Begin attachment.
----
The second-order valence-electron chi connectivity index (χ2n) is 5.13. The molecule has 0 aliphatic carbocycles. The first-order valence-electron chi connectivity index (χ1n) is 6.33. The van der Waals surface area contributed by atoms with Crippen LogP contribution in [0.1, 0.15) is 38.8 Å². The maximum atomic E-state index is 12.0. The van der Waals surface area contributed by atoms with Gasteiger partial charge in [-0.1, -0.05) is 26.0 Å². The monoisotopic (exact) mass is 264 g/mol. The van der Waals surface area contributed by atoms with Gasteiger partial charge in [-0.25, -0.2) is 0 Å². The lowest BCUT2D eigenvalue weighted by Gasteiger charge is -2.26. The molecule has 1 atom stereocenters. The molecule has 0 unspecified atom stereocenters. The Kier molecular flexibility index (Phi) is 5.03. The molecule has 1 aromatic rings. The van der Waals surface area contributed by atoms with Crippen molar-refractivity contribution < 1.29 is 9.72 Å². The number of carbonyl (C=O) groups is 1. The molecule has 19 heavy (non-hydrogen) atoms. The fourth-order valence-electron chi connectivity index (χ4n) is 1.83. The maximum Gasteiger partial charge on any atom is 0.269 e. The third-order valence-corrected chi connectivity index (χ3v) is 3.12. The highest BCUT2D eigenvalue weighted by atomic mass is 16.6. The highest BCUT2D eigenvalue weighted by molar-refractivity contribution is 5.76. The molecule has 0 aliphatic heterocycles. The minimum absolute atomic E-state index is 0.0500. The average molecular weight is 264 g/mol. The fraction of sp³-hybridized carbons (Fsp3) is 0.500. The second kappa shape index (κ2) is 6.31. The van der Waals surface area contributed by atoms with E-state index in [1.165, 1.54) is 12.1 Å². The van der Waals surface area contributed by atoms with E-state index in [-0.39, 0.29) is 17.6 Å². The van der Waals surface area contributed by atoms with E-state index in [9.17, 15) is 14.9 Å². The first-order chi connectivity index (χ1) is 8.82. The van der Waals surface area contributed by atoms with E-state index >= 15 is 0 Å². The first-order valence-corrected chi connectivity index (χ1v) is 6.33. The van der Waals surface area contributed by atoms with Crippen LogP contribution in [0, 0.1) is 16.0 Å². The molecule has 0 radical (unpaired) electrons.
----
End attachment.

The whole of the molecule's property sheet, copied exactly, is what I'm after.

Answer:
The second-order valence-electron chi connectivity index (χ2n) is 5.13. The molecule has 0 aliphatic carbocycles. The first-order valence-electron chi connectivity index (χ1n) is 6.33. The van der Waals surface area contributed by atoms with Crippen LogP contribution in [0.1, 0.15) is 38.8 Å². The maximum atomic E-state index is 12.0. The van der Waals surface area contributed by atoms with Gasteiger partial charge in [-0.1, -0.05) is 26.0 Å². The monoisotopic (exact) mass is 264 g/mol. The van der Waals surface area contributed by atoms with Gasteiger partial charge in [-0.25, -0.2) is 0 Å². The lowest BCUT2D eigenvalue weighted by Gasteiger charge is -2.26. The molecule has 1 atom stereocenters. The molecule has 0 unspecified atom stereocenters. The Kier molecular flexibility index (Phi) is 5.03. The molecule has 1 aromatic rings. The van der Waals surface area contributed by atoms with Crippen molar-refractivity contribution < 1.29 is 9.72 Å². The number of carbonyl (C=O) groups is 1. The molecule has 19 heavy (non-hydrogen) atoms. The fourth-order valence-electron chi connectivity index (χ4n) is 1.83. The maximum Gasteiger partial charge on any atom is 0.269 e. The third-order valence-corrected chi connectivity index (χ3v) is 3.12. The highest BCUT2D eigenvalue weighted by atomic mass is 16.6. The highest BCUT2D eigenvalue weighted by molar-refractivity contribution is 5.76. The molecule has 0 aliphatic heterocycles. The minimum absolute atomic E-state index is 0.0500. The average molecular weight is 264 g/mol. The fraction of sp³-hybridized carbons (Fsp3) is 0.500. The second kappa shape index (κ2) is 6.31. The van der Waals surface area contributed by atoms with E-state index in [1.165, 1.54) is 12.1 Å². The van der Waals surface area contributed by atoms with E-state index in [-0.39, 0.29) is 17.6 Å². The van der Waals surface area contributed by atoms with E-state index in [9.17, 15) is 14.9 Å². The first-order chi connectivity index (χ1) is 8.82. The van der Waals surface area contributed by atoms with E-state index >= 15 is 0 Å². The first-order valence-corrected chi connectivity index (χ1v) is 6.33. The van der Waals surface area contributed by atoms with Crippen LogP contribution in [0, 0.1) is 16.0 Å². The molecule has 0 radical (unpaired) electrons.